The unilateral plan makes exclusive use of clearcut logging, a practice which has been scientifically reported to raise mercury levels in fish to dangerous levels. The most extensive study found that 100% of walleye and pike in studied clearcut boreal lakes in Quebec had mercury levels above the World Health Organization limit for safe human consumption, compared to only 18% in unlogged lakes (Gracia and Carignan 2005).
The Supreme Court of Canada ruled on July 11th, 2014 that Ontario must respect Grassy Narrows’ Treaty rights when authorizing logging on their land, and has a duty to protect a meaningful ability for Grassy Narrows people to practice their right to fish and hunt.
The new logging plan was scheduled to take effect on April 1st, 2014 but then MNRF Minister Orazietti, promised that no logging would occur within 60km of Grassy Narrows until April 1st, 2015.
Ontario's rejection of Grassy Narrows’ request for Individual Environmental Assessment gives the green light for clearcut logging to proceed over the long-standing objections of the people of Grassy Narrows.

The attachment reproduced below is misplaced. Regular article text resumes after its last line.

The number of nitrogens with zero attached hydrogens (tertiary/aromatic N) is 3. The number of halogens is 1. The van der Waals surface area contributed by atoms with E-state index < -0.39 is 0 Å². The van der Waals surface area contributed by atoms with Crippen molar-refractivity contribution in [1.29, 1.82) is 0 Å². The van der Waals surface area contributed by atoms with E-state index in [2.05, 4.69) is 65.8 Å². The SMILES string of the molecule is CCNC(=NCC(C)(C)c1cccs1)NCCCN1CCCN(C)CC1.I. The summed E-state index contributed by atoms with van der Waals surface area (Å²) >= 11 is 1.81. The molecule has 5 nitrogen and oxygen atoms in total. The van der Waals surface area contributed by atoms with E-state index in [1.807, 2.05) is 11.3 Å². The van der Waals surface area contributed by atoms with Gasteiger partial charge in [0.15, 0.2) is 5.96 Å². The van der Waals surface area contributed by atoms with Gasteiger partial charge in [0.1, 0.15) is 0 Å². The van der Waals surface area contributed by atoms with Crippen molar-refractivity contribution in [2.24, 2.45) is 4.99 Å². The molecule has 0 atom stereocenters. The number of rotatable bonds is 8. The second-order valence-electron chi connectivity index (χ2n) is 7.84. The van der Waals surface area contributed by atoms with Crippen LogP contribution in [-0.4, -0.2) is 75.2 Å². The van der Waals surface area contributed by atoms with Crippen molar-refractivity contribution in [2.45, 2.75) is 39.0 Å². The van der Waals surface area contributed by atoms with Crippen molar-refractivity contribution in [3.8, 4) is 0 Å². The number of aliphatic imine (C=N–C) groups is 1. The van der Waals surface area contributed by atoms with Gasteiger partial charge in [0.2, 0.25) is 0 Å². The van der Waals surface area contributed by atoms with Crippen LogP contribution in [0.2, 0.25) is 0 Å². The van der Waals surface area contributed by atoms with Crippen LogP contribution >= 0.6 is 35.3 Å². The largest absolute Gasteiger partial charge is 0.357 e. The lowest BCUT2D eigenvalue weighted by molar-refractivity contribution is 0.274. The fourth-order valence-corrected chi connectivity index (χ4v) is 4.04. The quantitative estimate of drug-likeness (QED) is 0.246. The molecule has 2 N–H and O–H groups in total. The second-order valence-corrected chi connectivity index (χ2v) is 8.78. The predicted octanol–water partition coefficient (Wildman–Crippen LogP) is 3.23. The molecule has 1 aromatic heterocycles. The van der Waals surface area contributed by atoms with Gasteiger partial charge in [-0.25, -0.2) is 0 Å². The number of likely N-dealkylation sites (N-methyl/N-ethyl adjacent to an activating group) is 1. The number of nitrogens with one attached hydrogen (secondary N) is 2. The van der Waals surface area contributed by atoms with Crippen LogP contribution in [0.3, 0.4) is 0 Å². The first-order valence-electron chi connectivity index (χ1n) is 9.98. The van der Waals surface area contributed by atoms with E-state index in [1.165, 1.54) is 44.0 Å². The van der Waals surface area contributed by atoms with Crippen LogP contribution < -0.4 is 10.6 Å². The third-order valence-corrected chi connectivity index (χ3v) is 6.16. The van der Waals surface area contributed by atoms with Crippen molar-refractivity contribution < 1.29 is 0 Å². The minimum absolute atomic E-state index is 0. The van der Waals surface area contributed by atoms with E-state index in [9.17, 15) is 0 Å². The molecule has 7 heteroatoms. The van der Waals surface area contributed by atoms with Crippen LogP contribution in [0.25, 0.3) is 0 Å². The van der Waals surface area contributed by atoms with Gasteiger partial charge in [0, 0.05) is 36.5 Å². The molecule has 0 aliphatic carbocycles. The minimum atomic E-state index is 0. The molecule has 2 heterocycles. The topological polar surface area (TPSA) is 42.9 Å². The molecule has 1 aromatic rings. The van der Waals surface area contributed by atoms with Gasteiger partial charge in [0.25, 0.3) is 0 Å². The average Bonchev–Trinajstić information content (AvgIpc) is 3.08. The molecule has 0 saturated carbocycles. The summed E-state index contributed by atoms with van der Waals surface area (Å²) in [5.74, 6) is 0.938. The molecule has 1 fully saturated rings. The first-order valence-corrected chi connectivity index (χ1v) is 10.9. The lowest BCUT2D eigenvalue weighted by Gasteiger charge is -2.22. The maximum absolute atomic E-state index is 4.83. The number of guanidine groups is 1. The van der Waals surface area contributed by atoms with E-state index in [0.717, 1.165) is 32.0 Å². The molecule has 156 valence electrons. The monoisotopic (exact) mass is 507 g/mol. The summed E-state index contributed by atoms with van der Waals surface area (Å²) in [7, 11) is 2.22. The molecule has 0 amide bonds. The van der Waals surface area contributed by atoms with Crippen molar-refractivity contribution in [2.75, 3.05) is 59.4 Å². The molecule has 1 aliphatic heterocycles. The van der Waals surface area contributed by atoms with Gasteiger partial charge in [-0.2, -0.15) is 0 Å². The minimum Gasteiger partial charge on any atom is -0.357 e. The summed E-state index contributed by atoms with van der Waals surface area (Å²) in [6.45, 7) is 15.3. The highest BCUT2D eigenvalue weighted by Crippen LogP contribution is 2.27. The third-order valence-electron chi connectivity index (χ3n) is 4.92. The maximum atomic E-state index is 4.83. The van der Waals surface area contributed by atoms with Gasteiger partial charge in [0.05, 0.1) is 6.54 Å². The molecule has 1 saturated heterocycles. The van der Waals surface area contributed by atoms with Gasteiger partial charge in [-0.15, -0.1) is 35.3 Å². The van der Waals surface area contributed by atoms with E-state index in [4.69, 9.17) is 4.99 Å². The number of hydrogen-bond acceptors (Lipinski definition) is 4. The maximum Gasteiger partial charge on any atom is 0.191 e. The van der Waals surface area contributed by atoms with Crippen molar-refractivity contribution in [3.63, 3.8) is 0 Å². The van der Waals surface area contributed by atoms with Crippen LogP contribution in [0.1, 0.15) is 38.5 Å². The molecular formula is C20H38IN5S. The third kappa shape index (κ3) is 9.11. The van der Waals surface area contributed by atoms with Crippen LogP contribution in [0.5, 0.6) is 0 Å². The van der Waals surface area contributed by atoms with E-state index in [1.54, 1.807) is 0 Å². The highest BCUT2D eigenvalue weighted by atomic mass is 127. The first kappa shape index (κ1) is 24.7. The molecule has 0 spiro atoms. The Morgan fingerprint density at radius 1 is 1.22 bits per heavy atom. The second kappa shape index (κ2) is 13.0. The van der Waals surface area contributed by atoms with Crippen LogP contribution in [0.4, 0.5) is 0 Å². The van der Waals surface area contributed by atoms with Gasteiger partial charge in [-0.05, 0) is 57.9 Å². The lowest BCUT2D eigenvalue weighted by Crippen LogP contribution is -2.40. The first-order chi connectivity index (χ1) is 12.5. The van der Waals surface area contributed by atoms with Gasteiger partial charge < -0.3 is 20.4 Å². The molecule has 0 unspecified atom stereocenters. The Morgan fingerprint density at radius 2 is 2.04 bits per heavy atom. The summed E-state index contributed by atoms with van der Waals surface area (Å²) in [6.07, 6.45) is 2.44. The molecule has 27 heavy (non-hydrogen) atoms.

“There is clear indication that forest harvesting leads to increases in Hgtot and MeHg loading, as well as increased bioaccumulation in downstream aquatic biota.” (Bishop et al. 2009 review paper)
“The potential for forest management activities to result in mobilization of terrestrial mercury into aquatic systems is well documented and a serious concern.” (MNRF response to IEA request p.19 ph3)
“There are no claims that the [logging rules] direction and application of the [logging rules] will mitigate or eliminate Hg mobilization.” (MNRF response to IEA request p.10 ph3)
“Because there are no studies which identify or evaluate mitigation measures to minimize mercury mobilization following disturbance there are not mitigation measures specific to mercury in the [logging rules].” (MNRF response to IEA request p.19 last ph)
“MNR has made no further commitments in the [logging plan] to address issues raised by the requesters.” (MNRF response to EA request p.7)
The logging rules to deal with mercury impacts have “a high degree of uncertainty” and have been identified as a “high priority for testing through an effectiveness monitoring program.” (MNRF Guide for Conserving Biodiversity at the Stand and Site Scale)
A 2011 MNRF review of the effectiveness monitoring program found that “it was agreed that current work is not sufficient to address Aquatic Ecosystem Processes uncertainties” including mercury impacts.